PROJECT 1: Personalized Adjuvant Immunotherapy for High-risk Colorectal Cancer

Project Co-Leaders:
Gregory Lizee, PhD (Basic)
Michael Overman, MD (Clinical)
Patrick Hwu, MD (Clinical

Immunotherapy with antibodies targeting checkpoint blockade molecules PD-1 and CTLA-4 has not demonstrated clinical activity in the vast majority of colorectal cancers (CRC). By contrast, a rare subset of CRC tumors that show microsatellite instability (MSI-high) demonstrate marked responses to PD-1 therapy, similar to or exceeding that observed in other highly mutated cancers such as melanoma and lung adenocarcinoma. This correlation of mutational load and clinical response suggests that the anti-tumor immunity generated by checkpoint inhibitors is mediated largely through the activation of T lymphocytes recognizing mutated peptides presented by HLA class I molecules at the tumor cell surface. While identification of mutated peptide epitope targets in individual patients remains a daunting technical challenge, recent advances in next generation sequencing (NGS) has provided a strong foundation on which to build these efforts. This approach holds the promise of a more personalized and focused method of activating anti-tumor immunity and is a fundamental component of a potentially powerful combinatorial strategy involving immune checkpoints and other immune stimulators. Identifying tumor-associated mutated target antigens in individual cancer patients would facilitate a “precision immunotherapy” strategy in which an immune response against multiple expressed tumor antigens could be generated in patients using multivalent peptide vaccines. Although non-mutated tumor-associated antigens can also be considered as suitable CTL targets in cancer therapy, targeting mutated neo-epitopes have the advantage of being more immunogenic and tumor-specific. However, many fundamental questions remain regarding choice of optimal antigens and adjuvants to use for generating both effective and sustained T-cell immunity in cancer patients through vaccination.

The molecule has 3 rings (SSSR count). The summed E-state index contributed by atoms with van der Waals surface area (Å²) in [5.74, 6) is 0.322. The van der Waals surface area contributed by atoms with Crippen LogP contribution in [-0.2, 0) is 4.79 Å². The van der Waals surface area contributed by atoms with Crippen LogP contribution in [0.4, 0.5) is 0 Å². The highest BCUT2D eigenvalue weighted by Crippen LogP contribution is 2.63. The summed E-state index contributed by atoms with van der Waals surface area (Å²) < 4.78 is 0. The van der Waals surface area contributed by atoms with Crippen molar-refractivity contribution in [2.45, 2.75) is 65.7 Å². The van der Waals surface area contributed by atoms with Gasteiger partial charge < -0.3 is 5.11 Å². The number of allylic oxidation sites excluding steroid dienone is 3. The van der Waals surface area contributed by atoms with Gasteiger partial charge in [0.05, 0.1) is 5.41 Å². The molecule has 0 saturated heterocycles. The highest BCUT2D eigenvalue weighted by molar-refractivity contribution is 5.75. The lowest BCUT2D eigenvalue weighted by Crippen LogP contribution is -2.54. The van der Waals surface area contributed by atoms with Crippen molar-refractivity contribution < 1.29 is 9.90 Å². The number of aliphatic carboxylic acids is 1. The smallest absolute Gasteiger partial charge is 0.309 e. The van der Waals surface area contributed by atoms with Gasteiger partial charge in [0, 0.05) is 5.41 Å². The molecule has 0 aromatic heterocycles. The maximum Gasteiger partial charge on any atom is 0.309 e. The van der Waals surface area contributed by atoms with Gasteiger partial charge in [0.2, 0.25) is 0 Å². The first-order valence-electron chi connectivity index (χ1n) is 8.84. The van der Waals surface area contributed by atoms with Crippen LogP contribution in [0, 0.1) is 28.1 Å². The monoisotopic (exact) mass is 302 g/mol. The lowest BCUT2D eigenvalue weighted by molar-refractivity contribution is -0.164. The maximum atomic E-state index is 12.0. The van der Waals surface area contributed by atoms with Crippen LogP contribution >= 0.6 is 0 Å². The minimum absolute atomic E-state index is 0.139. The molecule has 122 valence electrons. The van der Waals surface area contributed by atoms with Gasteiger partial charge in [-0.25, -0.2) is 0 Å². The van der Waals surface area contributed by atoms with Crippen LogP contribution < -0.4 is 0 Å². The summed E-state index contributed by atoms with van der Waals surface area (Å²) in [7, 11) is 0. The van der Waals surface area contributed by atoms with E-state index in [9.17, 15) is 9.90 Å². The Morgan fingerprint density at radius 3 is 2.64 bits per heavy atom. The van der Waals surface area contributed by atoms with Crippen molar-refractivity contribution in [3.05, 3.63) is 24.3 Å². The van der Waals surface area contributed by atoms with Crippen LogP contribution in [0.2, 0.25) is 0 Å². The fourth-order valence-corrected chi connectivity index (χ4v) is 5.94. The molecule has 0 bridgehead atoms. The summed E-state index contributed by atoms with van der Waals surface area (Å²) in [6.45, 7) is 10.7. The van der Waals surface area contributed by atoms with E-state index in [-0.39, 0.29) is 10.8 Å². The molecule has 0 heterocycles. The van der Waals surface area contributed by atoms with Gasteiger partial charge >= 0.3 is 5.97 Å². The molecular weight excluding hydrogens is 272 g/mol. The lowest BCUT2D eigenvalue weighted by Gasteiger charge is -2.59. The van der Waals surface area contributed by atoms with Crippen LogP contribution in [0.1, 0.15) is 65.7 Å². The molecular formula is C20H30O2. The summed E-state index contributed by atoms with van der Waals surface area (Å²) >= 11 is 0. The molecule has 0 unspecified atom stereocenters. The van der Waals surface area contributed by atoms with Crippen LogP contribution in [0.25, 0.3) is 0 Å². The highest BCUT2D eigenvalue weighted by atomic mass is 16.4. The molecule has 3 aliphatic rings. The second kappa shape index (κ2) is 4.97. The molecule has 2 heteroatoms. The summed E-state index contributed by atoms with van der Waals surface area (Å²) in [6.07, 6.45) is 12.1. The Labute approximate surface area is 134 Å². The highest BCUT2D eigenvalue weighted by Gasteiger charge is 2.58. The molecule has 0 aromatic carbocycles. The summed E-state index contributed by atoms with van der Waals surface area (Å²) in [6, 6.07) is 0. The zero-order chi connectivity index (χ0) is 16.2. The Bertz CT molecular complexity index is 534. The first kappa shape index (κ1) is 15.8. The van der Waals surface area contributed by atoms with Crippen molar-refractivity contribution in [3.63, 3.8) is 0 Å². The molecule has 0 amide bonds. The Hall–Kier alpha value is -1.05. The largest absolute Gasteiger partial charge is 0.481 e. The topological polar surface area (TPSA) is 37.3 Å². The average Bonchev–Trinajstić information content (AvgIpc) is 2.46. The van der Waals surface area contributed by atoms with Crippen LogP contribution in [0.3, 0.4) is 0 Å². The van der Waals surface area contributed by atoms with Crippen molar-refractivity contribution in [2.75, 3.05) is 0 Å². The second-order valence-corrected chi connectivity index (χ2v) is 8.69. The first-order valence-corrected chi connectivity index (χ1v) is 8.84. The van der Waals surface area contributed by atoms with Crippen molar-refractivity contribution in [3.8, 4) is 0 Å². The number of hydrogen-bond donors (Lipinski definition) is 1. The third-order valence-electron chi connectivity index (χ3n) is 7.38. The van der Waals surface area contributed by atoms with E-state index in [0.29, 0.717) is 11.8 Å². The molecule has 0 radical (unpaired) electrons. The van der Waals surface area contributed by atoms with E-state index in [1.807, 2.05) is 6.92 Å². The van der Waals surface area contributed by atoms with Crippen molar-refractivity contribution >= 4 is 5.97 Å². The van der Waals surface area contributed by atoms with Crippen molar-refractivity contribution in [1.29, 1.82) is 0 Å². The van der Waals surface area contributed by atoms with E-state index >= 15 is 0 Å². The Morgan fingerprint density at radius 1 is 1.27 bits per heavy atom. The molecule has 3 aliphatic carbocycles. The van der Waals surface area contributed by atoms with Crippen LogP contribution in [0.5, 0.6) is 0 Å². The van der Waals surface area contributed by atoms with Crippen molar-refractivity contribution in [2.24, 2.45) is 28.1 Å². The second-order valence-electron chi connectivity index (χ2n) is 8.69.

The specific objective of this proposal is to generate an effective, personalized vaccine approach for treatment of metastatic CRC patients at high risk of recurrence following surgery. Specifically, we will test the hypothesis that a vaccination strategy targeting multiple mutated CRC tumor antigens along with specific combinations of immune adjuvants will be capable of preventing recurrence in minimal residual disease (MRD) setting in post-hepatectomy CRC patients. As the success of vaccination is likely predicated upon lower volume disease, we propose to investigate our personalized peptide vaccination approach in CRC patients in the adjuvant setting who have detectable mutations in circulating tumor-derived DNA (ctDNA) that can be monitored over time. Our Preliminary Data shows that the proposed personalized vaccination strategy is feasible, as several CRC patients have now undergone vaccination in ongoing clinical trial at UTMDACC. In addition, our pre-clinical mouse data has shown that Toll-like receptor ligands, anti-CD40, and checkpoint blockade can be highly effective combinations of adjuvants in vivo. However, it is critical to understand the optimal combination of agents to use for vaccination in order to translate these findings into more effective vaccine strategies for our CRC patients.